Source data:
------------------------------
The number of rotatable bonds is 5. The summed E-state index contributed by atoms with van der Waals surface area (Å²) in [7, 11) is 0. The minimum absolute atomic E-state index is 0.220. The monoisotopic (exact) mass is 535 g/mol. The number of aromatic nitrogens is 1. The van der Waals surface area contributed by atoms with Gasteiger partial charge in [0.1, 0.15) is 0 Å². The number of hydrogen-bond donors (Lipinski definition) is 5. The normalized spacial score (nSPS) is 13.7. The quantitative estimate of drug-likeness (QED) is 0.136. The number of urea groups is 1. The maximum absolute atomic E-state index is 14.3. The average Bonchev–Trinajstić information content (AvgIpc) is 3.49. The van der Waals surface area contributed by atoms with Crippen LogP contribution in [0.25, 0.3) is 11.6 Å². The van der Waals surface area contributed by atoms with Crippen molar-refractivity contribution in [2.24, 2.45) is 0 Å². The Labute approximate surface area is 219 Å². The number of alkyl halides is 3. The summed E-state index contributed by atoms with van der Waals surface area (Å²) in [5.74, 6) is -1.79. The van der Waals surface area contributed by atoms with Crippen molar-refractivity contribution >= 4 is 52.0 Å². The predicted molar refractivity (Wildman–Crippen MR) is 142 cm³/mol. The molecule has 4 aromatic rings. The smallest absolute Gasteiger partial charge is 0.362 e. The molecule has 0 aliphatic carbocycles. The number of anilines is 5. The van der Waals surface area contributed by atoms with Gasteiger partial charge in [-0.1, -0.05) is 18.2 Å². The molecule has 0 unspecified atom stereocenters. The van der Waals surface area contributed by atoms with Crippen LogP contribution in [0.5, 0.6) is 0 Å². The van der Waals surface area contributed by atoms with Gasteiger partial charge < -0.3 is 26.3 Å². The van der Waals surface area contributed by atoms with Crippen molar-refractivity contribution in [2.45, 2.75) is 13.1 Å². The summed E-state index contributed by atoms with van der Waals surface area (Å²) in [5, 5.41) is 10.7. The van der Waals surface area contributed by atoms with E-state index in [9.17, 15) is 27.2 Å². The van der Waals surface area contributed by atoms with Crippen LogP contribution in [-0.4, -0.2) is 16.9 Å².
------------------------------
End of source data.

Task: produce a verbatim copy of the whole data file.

The number of rotatable bonds is 5. The summed E-state index contributed by atoms with van der Waals surface area (Å²) in [7, 11) is 0. The minimum absolute atomic E-state index is 0.220. The monoisotopic (exact) mass is 535 g/mol. The number of aromatic nitrogens is 1. The van der Waals surface area contributed by atoms with Gasteiger partial charge in [0.1, 0.15) is 0 Å². The number of hydrogen-bond donors (Lipinski definition) is 5. The normalized spacial score (nSPS) is 13.7. The quantitative estimate of drug-likeness (QED) is 0.136. The number of urea groups is 1. The maximum absolute atomic E-state index is 14.3. The average Bonchev–Trinajstić information content (AvgIpc) is 3.49. The van der Waals surface area contributed by atoms with Crippen LogP contribution in [0.25, 0.3) is 11.6 Å². The van der Waals surface area contributed by atoms with Crippen molar-refractivity contribution in [2.24, 2.45) is 0 Å². The Labute approximate surface area is 219 Å². The number of alkyl halides is 3. The summed E-state index contributed by atoms with van der Waals surface area (Å²) in [5.74, 6) is -1.79. The van der Waals surface area contributed by atoms with Crippen molar-refractivity contribution >= 4 is 52.0 Å². The predicted molar refractivity (Wildman–Crippen MR) is 142 cm³/mol. The molecule has 4 aromatic rings. The smallest absolute Gasteiger partial charge is 0.362 e. The molecule has 0 aliphatic carbocycles. The number of anilines is 5. The van der Waals surface area contributed by atoms with Gasteiger partial charge in [-0.1, -0.05) is 18.2 Å². The molecule has 0 unspecified atom stereocenters. The van der Waals surface area contributed by atoms with Crippen LogP contribution in [0.5, 0.6) is 0 Å². The van der Waals surface area contributed by atoms with Gasteiger partial charge < -0.3 is 26.3 Å². The van der Waals surface area contributed by atoms with Crippen molar-refractivity contribution in [2.45, 2.75) is 13.1 Å². The summed E-state index contributed by atoms with van der Waals surface area (Å²) in [5, 5.41) is 10.7. The van der Waals surface area contributed by atoms with E-state index in [9.17, 15) is 27.2 Å². The van der Waals surface area contributed by atoms with Crippen LogP contribution in [-0.4, -0.2) is 16.9 Å².